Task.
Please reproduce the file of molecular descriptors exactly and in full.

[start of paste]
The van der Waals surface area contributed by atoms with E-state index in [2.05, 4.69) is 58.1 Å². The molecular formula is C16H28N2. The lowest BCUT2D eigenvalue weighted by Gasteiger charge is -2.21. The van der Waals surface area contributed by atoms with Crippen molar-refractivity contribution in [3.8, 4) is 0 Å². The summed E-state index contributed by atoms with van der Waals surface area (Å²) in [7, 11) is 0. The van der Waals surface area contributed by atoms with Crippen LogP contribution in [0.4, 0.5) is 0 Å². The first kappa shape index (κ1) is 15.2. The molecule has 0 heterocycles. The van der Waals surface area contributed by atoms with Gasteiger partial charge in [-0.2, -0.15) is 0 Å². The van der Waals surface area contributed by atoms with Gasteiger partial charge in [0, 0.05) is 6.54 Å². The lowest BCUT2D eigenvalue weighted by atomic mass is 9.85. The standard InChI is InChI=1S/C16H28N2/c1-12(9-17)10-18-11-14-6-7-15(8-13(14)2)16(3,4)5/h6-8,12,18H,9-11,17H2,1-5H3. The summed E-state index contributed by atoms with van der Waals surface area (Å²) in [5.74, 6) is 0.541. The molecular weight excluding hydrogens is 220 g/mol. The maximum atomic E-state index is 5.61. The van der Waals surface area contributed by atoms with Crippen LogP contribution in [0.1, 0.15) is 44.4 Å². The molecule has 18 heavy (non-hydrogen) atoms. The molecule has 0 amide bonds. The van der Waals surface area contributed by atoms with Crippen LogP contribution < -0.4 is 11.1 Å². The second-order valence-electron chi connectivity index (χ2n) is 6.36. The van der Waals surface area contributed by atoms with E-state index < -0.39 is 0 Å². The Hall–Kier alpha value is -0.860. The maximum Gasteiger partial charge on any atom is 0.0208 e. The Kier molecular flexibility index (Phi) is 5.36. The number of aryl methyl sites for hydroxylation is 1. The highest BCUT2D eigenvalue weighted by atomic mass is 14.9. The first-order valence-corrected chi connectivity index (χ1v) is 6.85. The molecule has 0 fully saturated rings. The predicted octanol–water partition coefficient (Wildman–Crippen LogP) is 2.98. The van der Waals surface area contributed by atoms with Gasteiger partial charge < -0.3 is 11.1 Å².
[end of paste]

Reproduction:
The van der Waals surface area contributed by atoms with E-state index in [2.05, 4.69) is 58.1 Å². The molecular formula is C16H28N2. The lowest BCUT2D eigenvalue weighted by Gasteiger charge is -2.21. The van der Waals surface area contributed by atoms with Crippen molar-refractivity contribution in [3.8, 4) is 0 Å². The summed E-state index contributed by atoms with van der Waals surface area (Å²) in [7, 11) is 0. The van der Waals surface area contributed by atoms with Crippen LogP contribution in [0.4, 0.5) is 0 Å². The first kappa shape index (κ1) is 15.2. The molecule has 0 heterocycles. The van der Waals surface area contributed by atoms with Gasteiger partial charge in [-0.2, -0.15) is 0 Å². The van der Waals surface area contributed by atoms with Gasteiger partial charge in [0, 0.05) is 6.54 Å². The lowest BCUT2D eigenvalue weighted by atomic mass is 9.85. The standard InChI is InChI=1S/C16H28N2/c1-12(9-17)10-18-11-14-6-7-15(8-13(14)2)16(3,4)5/h6-8,12,18H,9-11,17H2,1-5H3. The summed E-state index contributed by atoms with van der Waals surface area (Å²) in [5.74, 6) is 0.541. The molecular weight excluding hydrogens is 220 g/mol. The maximum atomic E-state index is 5.61. The van der Waals surface area contributed by atoms with Crippen LogP contribution in [0.1, 0.15) is 44.4 Å². The molecule has 18 heavy (non-hydrogen) atoms. The molecule has 0 amide bonds. The van der Waals surface area contributed by atoms with Crippen LogP contribution < -0.4 is 11.1 Å². The second-order valence-electron chi connectivity index (χ2n) is 6.36. The van der Waals surface area contributed by atoms with E-state index < -0.39 is 0 Å². The Hall–Kier alpha value is -0.860. The maximum Gasteiger partial charge on any atom is 0.0208 e. The Kier molecular flexibility index (Phi) is 5.36. The number of aryl methyl sites for hydroxylation is 1. The highest BCUT2D eigenvalue weighted by atomic mass is 14.9. The first-order valence-corrected chi connectivity index (χ1v) is 6.85. The molecule has 0 fully saturated rings. The predicted octanol–water partition coefficient (Wildman–Crippen LogP) is 2.98. The van der Waals surface area contributed by atoms with Gasteiger partial charge < -0.3 is 11.1 Å².